The sense of similarity was heightened because I also (instigated by Nick Rowe) happened to be reading Mankiw’s micro textbook section on the rising marginal cost of production — a notion that 1. is ridiculous on its face, 2. is completely contrary to how profit-maximizing producers think, and 3. is based on just-plain incorrect math.* It’s just one of many central pillars of “textbook” economics that are still being taught with a straight face, even though they been resoundingly disproved by the discipline’s own leading practitioners, on the discipline’s own terms, and using its own language, constructs, and methods. These zombie ideas just won’t die. (Or to quote my friend Ole, “People never learn, and they never forget.”) ...
* The rising marginal cost theory is ridiculous on its face because it assumes that producers add one factor of production at a time — hire more workers, for instance, without renting more space for them to work. (This is exactly what Mankiw describes in his textbook; see “Thirsty Thelma’s.”) Voila! Each worker’s productivity declines. This is of course not what producers do, which is why only 11% of top-corporation execs say they face rising marginal costs of production. (I’m wondering if that 11% made the mistake of taking an intro econ class in college.) For a nice recap of that executive survey, and the faulty math of rising marginal costs, see here (PDF).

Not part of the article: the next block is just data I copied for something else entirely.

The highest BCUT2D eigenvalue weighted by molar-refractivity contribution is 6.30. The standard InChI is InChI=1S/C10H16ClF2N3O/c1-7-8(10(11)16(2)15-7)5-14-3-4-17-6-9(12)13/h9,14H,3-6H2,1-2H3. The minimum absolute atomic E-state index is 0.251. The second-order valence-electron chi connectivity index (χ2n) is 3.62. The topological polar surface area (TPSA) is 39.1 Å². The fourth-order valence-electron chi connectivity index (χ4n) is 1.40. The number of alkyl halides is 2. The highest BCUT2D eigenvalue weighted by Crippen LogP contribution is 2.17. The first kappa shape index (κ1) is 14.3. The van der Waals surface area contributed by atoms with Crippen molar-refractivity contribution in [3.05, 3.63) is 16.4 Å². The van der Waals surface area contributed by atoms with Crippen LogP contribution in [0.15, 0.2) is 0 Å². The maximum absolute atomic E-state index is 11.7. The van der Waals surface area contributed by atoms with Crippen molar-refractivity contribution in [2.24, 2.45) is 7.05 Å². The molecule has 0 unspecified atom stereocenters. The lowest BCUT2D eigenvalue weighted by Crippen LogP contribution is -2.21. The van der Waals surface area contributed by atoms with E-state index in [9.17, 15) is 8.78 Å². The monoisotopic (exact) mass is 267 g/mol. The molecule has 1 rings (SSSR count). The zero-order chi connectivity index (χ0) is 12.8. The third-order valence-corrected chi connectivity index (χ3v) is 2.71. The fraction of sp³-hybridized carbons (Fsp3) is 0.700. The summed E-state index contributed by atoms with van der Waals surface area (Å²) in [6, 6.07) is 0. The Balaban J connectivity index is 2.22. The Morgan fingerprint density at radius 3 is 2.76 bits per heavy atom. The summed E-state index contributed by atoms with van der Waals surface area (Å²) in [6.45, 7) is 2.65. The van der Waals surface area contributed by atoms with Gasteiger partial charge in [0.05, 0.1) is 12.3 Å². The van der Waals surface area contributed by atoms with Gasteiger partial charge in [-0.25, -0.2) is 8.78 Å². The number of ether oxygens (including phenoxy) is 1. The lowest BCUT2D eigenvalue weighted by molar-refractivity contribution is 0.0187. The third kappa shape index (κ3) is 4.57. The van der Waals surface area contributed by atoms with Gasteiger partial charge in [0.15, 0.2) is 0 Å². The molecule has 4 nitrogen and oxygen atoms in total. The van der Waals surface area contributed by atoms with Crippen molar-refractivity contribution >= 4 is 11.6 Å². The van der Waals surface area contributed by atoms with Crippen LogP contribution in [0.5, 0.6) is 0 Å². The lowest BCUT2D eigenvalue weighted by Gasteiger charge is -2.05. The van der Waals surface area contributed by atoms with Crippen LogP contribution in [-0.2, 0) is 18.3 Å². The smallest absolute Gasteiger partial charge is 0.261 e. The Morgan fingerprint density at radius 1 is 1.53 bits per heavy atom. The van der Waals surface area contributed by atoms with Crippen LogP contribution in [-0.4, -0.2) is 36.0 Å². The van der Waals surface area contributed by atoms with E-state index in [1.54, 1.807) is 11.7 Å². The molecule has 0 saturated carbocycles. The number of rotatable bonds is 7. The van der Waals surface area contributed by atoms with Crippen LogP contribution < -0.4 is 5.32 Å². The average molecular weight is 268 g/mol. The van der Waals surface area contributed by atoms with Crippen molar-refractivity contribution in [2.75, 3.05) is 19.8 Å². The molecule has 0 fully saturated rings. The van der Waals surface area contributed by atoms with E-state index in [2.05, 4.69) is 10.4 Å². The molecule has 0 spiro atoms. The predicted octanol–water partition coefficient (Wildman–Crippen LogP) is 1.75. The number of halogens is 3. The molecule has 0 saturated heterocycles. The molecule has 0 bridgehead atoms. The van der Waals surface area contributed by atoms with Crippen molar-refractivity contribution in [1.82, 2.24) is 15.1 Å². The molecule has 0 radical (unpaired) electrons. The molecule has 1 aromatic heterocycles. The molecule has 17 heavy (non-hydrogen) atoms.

I'm no engineer and, like Karl Marx, I have never worked in a factory. But I did have the exploited labor sort of job in high school and college. So I think I can weigh in on this issue. If you begin the production process with the sole proproprietor with no employees and add workers to fixed capital in response to increasing demand, it is easy to understand the law of diminishing returns. Flipping that relationship gives the marginal cost curve. Of course, that involves firms with limited pricing power but I'm willing to believe that exists for many firms in the U.S. economy. That is as far as I can go as I hesitate to dive into 80 pages of post-autistic math (click on PDF above).
I'm not sure what to think of the Blinder survey results. Most CEOs and other execs of big corporations in the survey think that their marginal cost curves slope down.